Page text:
“Sax in a Zone” — a poem by Lawrence J. Klumas

November 5th, 2018

painting by Pol Ledent

 

 

Sax in a Zone

 

I saw the nod of the piano-man —
Launched into the written introduction
Of melody & theme weaving practiced notes
Inside and around the bass & percussion’s tempo.
Delightful eight bars — an in-unison quartet
Of Sixties innovation, different time signatures & harmonics.

Oh, to soar. Oh, to float.

There — the prearranged signal, I took off
Eyes closed, climbing away from the background beat,
My thoughts clear, my fingers nimble,
My mouth relaxed, my mind open to the direction
My seeking soul wished me to take,
No longer in the space with the others. My own space,
Creating, new combinations, new heralds of sax ingenuity,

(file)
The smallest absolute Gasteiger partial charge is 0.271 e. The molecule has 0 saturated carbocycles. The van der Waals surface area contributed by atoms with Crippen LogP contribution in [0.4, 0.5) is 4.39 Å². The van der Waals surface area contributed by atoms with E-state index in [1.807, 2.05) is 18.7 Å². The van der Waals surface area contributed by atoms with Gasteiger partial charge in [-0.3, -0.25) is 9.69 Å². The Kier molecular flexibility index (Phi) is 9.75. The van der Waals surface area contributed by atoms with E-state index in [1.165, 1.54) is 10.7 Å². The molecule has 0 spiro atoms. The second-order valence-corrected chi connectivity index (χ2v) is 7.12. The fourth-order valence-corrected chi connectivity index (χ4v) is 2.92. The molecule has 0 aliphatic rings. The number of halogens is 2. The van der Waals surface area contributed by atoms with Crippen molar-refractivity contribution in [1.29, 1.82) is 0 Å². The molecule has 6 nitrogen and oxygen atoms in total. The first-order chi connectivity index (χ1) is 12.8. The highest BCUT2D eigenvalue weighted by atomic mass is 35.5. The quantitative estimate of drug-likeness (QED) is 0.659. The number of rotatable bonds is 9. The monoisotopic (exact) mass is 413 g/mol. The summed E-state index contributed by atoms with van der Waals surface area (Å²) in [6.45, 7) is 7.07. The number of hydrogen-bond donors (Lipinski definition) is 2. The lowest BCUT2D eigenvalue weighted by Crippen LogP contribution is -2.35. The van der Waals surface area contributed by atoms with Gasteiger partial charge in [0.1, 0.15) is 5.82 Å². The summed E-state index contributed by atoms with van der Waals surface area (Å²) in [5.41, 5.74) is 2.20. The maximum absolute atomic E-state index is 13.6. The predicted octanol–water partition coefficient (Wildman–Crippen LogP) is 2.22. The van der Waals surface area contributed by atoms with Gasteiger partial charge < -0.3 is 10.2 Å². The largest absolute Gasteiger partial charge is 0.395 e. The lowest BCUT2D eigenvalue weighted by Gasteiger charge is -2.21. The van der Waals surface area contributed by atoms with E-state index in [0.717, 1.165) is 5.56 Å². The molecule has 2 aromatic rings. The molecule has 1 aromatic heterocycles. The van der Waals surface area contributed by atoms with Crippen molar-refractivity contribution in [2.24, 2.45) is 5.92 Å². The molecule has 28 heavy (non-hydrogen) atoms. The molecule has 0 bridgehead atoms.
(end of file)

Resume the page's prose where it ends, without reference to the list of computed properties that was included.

Leaving long remnants of minor scale & harmonics floating behind.

Oh, to soar.  Oh, to float.

Too soon, too soon, called back to the group,
Reluctantly, so reluctantly I came back down
To join the songs’ statement, its finale.
After last note, the sound manager flashed thumbs up.
My four-minute solo captured. The piano-man,
Bassist and drummer held their mouths wide open.

Oh, to soar.  Oh, to float.

 

 

 

_____

 

 

 

Lawrence J. Klumas has written poetry since 1958, and continued writing for his engineering profession — but, most recently re-immersed himself into poetry with a passion.  He has been published in Que sais-je, on-line atJerryJazzMusician, Diocesan Messenger. He contributes a poem weekly to the Fallbrook, CA Episcopal Church newsletter. He has a chapbook submitted for San Diego Book Awards.

He is a retired USAF officer, an engineer, a Viet Nam veteran, and a past Assoc VP Occidental College (Facilities).  He has a BS In Business Administration (with a minor in Literature) from Eastern Nazarene College, and both a BS and MS in Industrial Engineering from Arizona State University.

 

 

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